As record numbers of people are displaced around the world, Cornell students, faculty and alumni are working to better understand migration.
As part of the Inaugural Undergraduate Migrations Symposium Beyond Borders on Friday, May 7, Pulitzer Prize-winning Los Angeles Times journalist Molly O’Toole ’09 spoke in a virtual round table, moderated by Prof. Shannon Gleeson, labor relations, law and history.
O’Toole is a Zubrow Distinguished Visiting Journalist Fellow in the College of Arts and Sciences who has covered national security, immigration and foreign policy throughout her career as a journalist.
According to O’Toole, more restrictive immigration policies in the United States and Europe have pushed immigrants to South and Central American — where countries have far looser immigration requirements.
“The idea is that the more difficult you make this journey, the more dangerous you make this journey, then people won’t take it, people won’t cross the border,” O’Toole said. “As we know, it hasn’t worked. That’s never stopped migrants from coming in many ways. It’s only killed more of them. Yet the strategy remains largely unchanged.”
According to O’Toole, as the number of legal avenues to seek refuge in the United States grow fewer, more people may attempt riskier routes onto American soil
“US policy in particular has helped give rise to a billion dollar black market of bringing the world’s refugees to the U.S.-Mexico border,” said O’Toole. “When you essentially close illegal pathways to the world’s wealthiest nation, which is still in many ways a beacon of hope and refuge for the world, you’re incentivizing folks, the smugglers and the smuggled, to take increasingly dangerous, irregular migration routes.”
One policy that has drastically increased risk has been the title 42 policy, which closed the border to refugees and asylum seekers because of public health concerns. Many migrants wait in refugee camps in northern Mexico, where they are at increased risk of kidnapping by organized crime groups.
Kidnapping incidents are likely underreported, according to O’Toole, because people may be concerned about their families being hurt by the kidnappers and potential repercussions from United States authorities if they are undocumented.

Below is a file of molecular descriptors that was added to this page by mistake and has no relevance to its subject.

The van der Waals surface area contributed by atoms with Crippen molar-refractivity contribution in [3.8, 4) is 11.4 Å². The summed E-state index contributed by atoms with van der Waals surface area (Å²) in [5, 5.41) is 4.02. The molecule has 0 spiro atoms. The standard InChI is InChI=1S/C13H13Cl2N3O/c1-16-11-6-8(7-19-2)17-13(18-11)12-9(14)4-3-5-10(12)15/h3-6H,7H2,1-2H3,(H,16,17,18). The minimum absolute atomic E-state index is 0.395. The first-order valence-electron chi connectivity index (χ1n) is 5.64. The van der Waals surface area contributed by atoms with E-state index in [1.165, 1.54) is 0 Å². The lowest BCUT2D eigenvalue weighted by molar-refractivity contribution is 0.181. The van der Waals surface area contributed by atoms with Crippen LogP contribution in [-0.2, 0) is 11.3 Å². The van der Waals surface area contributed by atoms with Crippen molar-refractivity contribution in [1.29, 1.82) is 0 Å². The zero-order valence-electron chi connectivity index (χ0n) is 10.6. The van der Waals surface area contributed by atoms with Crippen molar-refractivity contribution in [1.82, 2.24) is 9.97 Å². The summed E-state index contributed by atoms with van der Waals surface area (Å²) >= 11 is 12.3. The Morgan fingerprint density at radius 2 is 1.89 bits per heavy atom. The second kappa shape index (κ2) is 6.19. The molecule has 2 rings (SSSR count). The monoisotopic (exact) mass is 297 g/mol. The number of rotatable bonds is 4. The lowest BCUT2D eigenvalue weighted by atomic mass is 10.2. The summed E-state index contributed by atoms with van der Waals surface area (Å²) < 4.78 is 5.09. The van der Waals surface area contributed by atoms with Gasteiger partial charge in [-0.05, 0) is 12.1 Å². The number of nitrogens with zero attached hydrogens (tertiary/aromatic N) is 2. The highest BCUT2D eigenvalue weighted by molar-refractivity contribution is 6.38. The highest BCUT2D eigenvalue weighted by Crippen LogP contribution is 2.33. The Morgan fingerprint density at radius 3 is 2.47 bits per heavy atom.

In order to minimize the risk of kidnapping or deportation, migrants are relying on crowd-sourced knowledge that they share with one another online, according to O’Toole.
“At an unprecedented moment of technological interconnectedness colliding with this nativist isolationism, many of the African and Asian refugees cross at least a dozen countries using a sort of modern day word of mouth on social media on Facebook on WhatsApp, as well as using these really stunningly sophisticated illicit smuggling networks,” said O’Toole.
O’Toole has heard a range of policy demands from abolishing Immigration and Customs Enforcement to providng a path to legal status for the millions of undocumented immigrants in the United States and those who have other forms of temporary legal status.
The Biden administration’s immigration policies are similar to the Obama administration’s, O’Toole says, as it includes more legal status avenues for those already in the United States while trying to get Mexico and Central American Countries to stop migration to the United States.
Throughout the COVID-19 pandemic, reporting internationally has been more challenging than usual, due to the risk of contracting or spreading the virus. To continue her work, O’Toole stays in touch with policymakers in addition to advocates, community organizations, shelter operators and others working directly with immigrants.
According to O’Toole, she tries to navigate the high stakes nature of immigration reporting by putting people at the center of the stories she tells, balancing protecting sources while maintaining high standards for the accuracy of the information she provides to the public.
“You’re meeting them or speaking to them at potentially the most vulnerable moment in their entire lives,” O’Toole said. “That’s an incredible responsibility that we don’t always get right. The way that I’ve tried to manage that, as a journalist ––I think everyone has different responses to this ––is to try and keep human beings at the center of my stories.”
Eli Pallrand ’24 and John Yoon ’23 contributed reporting.